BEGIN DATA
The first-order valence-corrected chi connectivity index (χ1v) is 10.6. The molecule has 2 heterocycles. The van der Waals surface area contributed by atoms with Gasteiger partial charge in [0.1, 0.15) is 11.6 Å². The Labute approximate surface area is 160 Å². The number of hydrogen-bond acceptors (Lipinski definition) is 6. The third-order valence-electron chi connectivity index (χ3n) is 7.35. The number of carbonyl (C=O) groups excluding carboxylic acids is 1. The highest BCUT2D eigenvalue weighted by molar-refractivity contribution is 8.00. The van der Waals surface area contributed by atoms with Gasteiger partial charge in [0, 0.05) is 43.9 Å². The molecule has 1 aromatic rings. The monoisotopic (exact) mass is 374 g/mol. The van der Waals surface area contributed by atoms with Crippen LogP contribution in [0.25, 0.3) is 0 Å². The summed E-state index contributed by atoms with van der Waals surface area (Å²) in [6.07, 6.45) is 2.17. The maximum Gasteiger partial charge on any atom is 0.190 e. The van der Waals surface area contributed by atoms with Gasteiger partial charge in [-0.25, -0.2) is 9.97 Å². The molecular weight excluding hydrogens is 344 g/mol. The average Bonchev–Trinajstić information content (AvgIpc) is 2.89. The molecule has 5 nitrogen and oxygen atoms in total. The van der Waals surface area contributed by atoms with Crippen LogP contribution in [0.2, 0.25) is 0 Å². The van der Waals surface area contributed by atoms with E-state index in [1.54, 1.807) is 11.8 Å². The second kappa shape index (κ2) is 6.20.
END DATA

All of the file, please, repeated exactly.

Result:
The first-order valence-corrected chi connectivity index (χ1v) is 10.6. The molecule has 2 heterocycles. The van der Waals surface area contributed by atoms with Gasteiger partial charge in [0.1, 0.15) is 11.6 Å². The Labute approximate surface area is 160 Å². The number of hydrogen-bond acceptors (Lipinski definition) is 6. The third-order valence-electron chi connectivity index (χ3n) is 7.35. The number of carbonyl (C=O) groups excluding carboxylic acids is 1. The highest BCUT2D eigenvalue weighted by molar-refractivity contribution is 8.00. The van der Waals surface area contributed by atoms with Gasteiger partial charge in [0, 0.05) is 43.9 Å². The molecule has 1 aromatic rings. The monoisotopic (exact) mass is 374 g/mol. The van der Waals surface area contributed by atoms with Crippen LogP contribution in [0.25, 0.3) is 0 Å². The summed E-state index contributed by atoms with van der Waals surface area (Å²) in [6.07, 6.45) is 2.17. The maximum Gasteiger partial charge on any atom is 0.190 e. The van der Waals surface area contributed by atoms with Gasteiger partial charge in [-0.25, -0.2) is 9.97 Å². The molecular weight excluding hydrogens is 344 g/mol. The average Bonchev–Trinajstić information content (AvgIpc) is 2.89. The molecule has 5 nitrogen and oxygen atoms in total. The van der Waals surface area contributed by atoms with Crippen LogP contribution in [0.2, 0.25) is 0 Å². The van der Waals surface area contributed by atoms with E-state index in [1.54, 1.807) is 11.8 Å². The second kappa shape index (κ2) is 6.20.